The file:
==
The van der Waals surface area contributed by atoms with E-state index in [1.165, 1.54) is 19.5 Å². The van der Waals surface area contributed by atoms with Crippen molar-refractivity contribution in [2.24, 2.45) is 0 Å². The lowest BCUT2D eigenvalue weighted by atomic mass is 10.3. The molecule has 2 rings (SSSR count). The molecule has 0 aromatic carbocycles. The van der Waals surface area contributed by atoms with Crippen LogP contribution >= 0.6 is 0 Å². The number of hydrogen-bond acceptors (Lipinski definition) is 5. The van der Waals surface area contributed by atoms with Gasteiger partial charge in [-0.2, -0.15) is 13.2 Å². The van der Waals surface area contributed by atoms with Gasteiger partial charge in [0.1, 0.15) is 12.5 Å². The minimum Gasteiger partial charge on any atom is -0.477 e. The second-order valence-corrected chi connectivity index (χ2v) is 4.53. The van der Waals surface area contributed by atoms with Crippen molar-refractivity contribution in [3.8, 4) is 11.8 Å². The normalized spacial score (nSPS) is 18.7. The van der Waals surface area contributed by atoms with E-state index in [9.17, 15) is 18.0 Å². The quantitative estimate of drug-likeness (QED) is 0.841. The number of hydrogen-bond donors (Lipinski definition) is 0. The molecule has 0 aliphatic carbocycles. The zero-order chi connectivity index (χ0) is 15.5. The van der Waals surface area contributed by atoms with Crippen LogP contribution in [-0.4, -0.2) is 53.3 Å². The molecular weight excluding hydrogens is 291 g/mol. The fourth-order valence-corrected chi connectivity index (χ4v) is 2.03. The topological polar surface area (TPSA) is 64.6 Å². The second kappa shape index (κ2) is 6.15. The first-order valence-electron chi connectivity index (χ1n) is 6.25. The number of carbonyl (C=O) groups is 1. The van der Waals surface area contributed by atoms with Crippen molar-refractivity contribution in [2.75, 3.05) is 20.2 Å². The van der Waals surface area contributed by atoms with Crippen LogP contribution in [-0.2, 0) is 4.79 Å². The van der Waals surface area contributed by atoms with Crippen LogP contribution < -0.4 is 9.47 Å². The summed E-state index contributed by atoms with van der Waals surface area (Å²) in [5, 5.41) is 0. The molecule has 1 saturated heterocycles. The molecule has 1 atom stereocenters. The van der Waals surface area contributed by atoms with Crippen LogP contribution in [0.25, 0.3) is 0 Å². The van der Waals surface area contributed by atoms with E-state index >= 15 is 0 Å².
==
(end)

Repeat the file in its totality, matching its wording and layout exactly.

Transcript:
The van der Waals surface area contributed by atoms with E-state index in [1.165, 1.54) is 19.5 Å². The van der Waals surface area contributed by atoms with Crippen molar-refractivity contribution in [2.24, 2.45) is 0 Å². The lowest BCUT2D eigenvalue weighted by atomic mass is 10.3. The molecule has 2 rings (SSSR count). The molecule has 0 aromatic carbocycles. The van der Waals surface area contributed by atoms with Crippen LogP contribution >= 0.6 is 0 Å². The number of hydrogen-bond acceptors (Lipinski definition) is 5. The van der Waals surface area contributed by atoms with Gasteiger partial charge in [-0.2, -0.15) is 13.2 Å². The van der Waals surface area contributed by atoms with Gasteiger partial charge in [0.1, 0.15) is 12.5 Å². The minimum Gasteiger partial charge on any atom is -0.477 e. The second-order valence-corrected chi connectivity index (χ2v) is 4.53. The van der Waals surface area contributed by atoms with Crippen molar-refractivity contribution in [3.8, 4) is 11.8 Å². The normalized spacial score (nSPS) is 18.7. The van der Waals surface area contributed by atoms with E-state index in [9.17, 15) is 18.0 Å². The quantitative estimate of drug-likeness (QED) is 0.841. The number of hydrogen-bond donors (Lipinski definition) is 0. The molecule has 0 aliphatic carbocycles. The zero-order chi connectivity index (χ0) is 15.5. The van der Waals surface area contributed by atoms with Crippen LogP contribution in [-0.4, -0.2) is 53.3 Å². The molecular weight excluding hydrogens is 291 g/mol. The fourth-order valence-corrected chi connectivity index (χ4v) is 2.03. The topological polar surface area (TPSA) is 64.6 Å². The second kappa shape index (κ2) is 6.15. The first-order valence-electron chi connectivity index (χ1n) is 6.25. The number of carbonyl (C=O) groups is 1. The van der Waals surface area contributed by atoms with Crippen molar-refractivity contribution in [2.75, 3.05) is 20.2 Å². The van der Waals surface area contributed by atoms with Crippen LogP contribution in [-0.2, 0) is 4.79 Å². The van der Waals surface area contributed by atoms with Crippen LogP contribution < -0.4 is 9.47 Å². The summed E-state index contributed by atoms with van der Waals surface area (Å²) in [5, 5.41) is 0. The molecule has 1 saturated heterocycles. The molecule has 1 atom stereocenters. The van der Waals surface area contributed by atoms with Crippen LogP contribution in [0.25, 0.3) is 0 Å². The van der Waals surface area contributed by atoms with E-state index >= 15 is 0 Å².